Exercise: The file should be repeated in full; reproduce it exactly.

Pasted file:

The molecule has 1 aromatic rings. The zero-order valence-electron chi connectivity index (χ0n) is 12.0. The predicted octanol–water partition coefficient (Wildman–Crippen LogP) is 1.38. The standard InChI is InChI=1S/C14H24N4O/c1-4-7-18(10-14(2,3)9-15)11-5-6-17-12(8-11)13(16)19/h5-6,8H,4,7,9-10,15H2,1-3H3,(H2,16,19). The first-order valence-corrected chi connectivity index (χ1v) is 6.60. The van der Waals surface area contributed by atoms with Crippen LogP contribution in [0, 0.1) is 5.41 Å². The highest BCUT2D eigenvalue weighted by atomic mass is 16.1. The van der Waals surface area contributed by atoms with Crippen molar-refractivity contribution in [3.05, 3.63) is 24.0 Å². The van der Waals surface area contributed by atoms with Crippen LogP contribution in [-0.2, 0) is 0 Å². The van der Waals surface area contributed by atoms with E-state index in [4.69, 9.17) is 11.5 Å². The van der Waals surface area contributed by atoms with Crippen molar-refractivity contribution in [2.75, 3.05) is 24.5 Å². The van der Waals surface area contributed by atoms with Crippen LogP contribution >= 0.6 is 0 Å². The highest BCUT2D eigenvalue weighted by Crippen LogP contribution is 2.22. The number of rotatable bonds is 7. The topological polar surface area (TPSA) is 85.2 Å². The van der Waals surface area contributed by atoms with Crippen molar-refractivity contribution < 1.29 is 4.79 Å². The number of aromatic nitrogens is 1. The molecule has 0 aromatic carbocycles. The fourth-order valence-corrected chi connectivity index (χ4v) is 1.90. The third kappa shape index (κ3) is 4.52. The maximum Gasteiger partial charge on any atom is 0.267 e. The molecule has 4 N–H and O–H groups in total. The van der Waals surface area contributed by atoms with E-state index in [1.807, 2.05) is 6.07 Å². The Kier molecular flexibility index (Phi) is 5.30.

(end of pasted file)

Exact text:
The molecule has 1 aromatic rings. The zero-order valence-electron chi connectivity index (χ0n) is 12.0. The predicted octanol–water partition coefficient (Wildman–Crippen LogP) is 1.38. The standard InChI is InChI=1S/C14H24N4O/c1-4-7-18(10-14(2,3)9-15)11-5-6-17-12(8-11)13(16)19/h5-6,8H,4,7,9-10,15H2,1-3H3,(H2,16,19). The first-order valence-corrected chi connectivity index (χ1v) is 6.60. The van der Waals surface area contributed by atoms with Crippen LogP contribution in [0, 0.1) is 5.41 Å². The highest BCUT2D eigenvalue weighted by atomic mass is 16.1. The van der Waals surface area contributed by atoms with Crippen molar-refractivity contribution in [3.05, 3.63) is 24.0 Å². The van der Waals surface area contributed by atoms with Crippen LogP contribution in [-0.2, 0) is 0 Å². The van der Waals surface area contributed by atoms with E-state index in [4.69, 9.17) is 11.5 Å². The van der Waals surface area contributed by atoms with Crippen molar-refractivity contribution in [2.75, 3.05) is 24.5 Å². The van der Waals surface area contributed by atoms with Crippen LogP contribution >= 0.6 is 0 Å². The highest BCUT2D eigenvalue weighted by Crippen LogP contribution is 2.22. The number of rotatable bonds is 7. The topological polar surface area (TPSA) is 85.2 Å². The van der Waals surface area contributed by atoms with Crippen molar-refractivity contribution < 1.29 is 4.79 Å². The number of aromatic nitrogens is 1. The molecule has 0 aromatic carbocycles. The fourth-order valence-corrected chi connectivity index (χ4v) is 1.90. The third kappa shape index (κ3) is 4.52. The maximum Gasteiger partial charge on any atom is 0.267 e. The molecule has 4 N–H and O–H groups in total. The van der Waals surface area contributed by atoms with E-state index in [1.807, 2.05) is 6.07 Å². The Kier molecular flexibility index (Phi) is 5.30.